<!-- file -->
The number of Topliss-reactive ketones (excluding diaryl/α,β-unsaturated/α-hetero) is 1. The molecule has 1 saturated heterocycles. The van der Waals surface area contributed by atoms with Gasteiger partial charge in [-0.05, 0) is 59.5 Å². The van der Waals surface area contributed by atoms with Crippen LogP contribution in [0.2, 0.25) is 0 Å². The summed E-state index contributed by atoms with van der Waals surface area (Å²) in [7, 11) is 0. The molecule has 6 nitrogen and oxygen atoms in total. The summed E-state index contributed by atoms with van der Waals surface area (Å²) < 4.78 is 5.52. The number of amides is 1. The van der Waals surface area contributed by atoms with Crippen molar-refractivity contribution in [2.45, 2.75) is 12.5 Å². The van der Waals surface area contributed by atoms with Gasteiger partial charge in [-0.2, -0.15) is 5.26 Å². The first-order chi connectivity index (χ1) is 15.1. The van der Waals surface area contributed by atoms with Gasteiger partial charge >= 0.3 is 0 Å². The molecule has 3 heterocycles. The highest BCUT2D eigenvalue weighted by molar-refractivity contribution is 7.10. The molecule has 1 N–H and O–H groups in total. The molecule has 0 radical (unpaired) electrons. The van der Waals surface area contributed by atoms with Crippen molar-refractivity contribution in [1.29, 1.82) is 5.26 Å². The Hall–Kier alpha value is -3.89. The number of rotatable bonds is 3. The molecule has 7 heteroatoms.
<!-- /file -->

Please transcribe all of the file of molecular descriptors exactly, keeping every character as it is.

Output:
The number of Topliss-reactive ketones (excluding diaryl/α,β-unsaturated/α-hetero) is 1. The molecule has 1 saturated heterocycles. The van der Waals surface area contributed by atoms with Gasteiger partial charge in [-0.05, 0) is 59.5 Å². The van der Waals surface area contributed by atoms with Crippen LogP contribution in [0.2, 0.25) is 0 Å². The summed E-state index contributed by atoms with van der Waals surface area (Å²) in [7, 11) is 0. The molecule has 6 nitrogen and oxygen atoms in total. The summed E-state index contributed by atoms with van der Waals surface area (Å²) < 4.78 is 5.52. The number of amides is 1. The van der Waals surface area contributed by atoms with Crippen molar-refractivity contribution in [2.45, 2.75) is 12.5 Å². The van der Waals surface area contributed by atoms with Gasteiger partial charge in [-0.2, -0.15) is 5.26 Å². The first-order chi connectivity index (χ1) is 15.1. The van der Waals surface area contributed by atoms with Gasteiger partial charge >= 0.3 is 0 Å². The molecule has 3 heterocycles. The highest BCUT2D eigenvalue weighted by molar-refractivity contribution is 7.10. The molecule has 1 N–H and O–H groups in total. The molecule has 0 radical (unpaired) electrons. The van der Waals surface area contributed by atoms with Crippen molar-refractivity contribution in [1.29, 1.82) is 5.26 Å². The Hall–Kier alpha value is -3.89. The number of rotatable bonds is 3. The molecule has 7 heteroatoms.